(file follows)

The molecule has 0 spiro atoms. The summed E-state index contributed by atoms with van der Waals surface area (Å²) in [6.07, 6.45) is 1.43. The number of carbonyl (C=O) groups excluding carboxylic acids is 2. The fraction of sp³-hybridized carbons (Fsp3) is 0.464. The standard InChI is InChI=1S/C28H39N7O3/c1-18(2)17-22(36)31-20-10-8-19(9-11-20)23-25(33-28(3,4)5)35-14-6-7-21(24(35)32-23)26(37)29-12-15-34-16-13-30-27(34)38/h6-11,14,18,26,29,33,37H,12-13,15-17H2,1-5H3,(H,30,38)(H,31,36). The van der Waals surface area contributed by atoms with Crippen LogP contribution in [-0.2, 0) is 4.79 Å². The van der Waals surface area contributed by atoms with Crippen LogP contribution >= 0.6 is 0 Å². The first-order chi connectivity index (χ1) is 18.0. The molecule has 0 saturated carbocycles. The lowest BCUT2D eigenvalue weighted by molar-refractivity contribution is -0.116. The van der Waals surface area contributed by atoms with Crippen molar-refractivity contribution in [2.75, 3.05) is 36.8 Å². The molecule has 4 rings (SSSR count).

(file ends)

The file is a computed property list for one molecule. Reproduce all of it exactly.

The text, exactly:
The molecule has 0 spiro atoms. The summed E-state index contributed by atoms with van der Waals surface area (Å²) in [6.07, 6.45) is 1.43. The number of carbonyl (C=O) groups excluding carboxylic acids is 2. The fraction of sp³-hybridized carbons (Fsp3) is 0.464. The standard InChI is InChI=1S/C28H39N7O3/c1-18(2)17-22(36)31-20-10-8-19(9-11-20)23-25(33-28(3,4)5)35-14-6-7-21(24(35)32-23)26(37)29-12-15-34-16-13-30-27(34)38/h6-11,14,18,26,29,33,37H,12-13,15-17H2,1-5H3,(H,30,38)(H,31,36). The van der Waals surface area contributed by atoms with Crippen LogP contribution in [-0.2, 0) is 4.79 Å². The van der Waals surface area contributed by atoms with Crippen LogP contribution >= 0.6 is 0 Å². The first-order chi connectivity index (χ1) is 18.0. The molecule has 0 saturated carbocycles. The lowest BCUT2D eigenvalue weighted by molar-refractivity contribution is -0.116. The van der Waals surface area contributed by atoms with Crippen molar-refractivity contribution in [2.75, 3.05) is 36.8 Å². The molecule has 4 rings (SSSR count).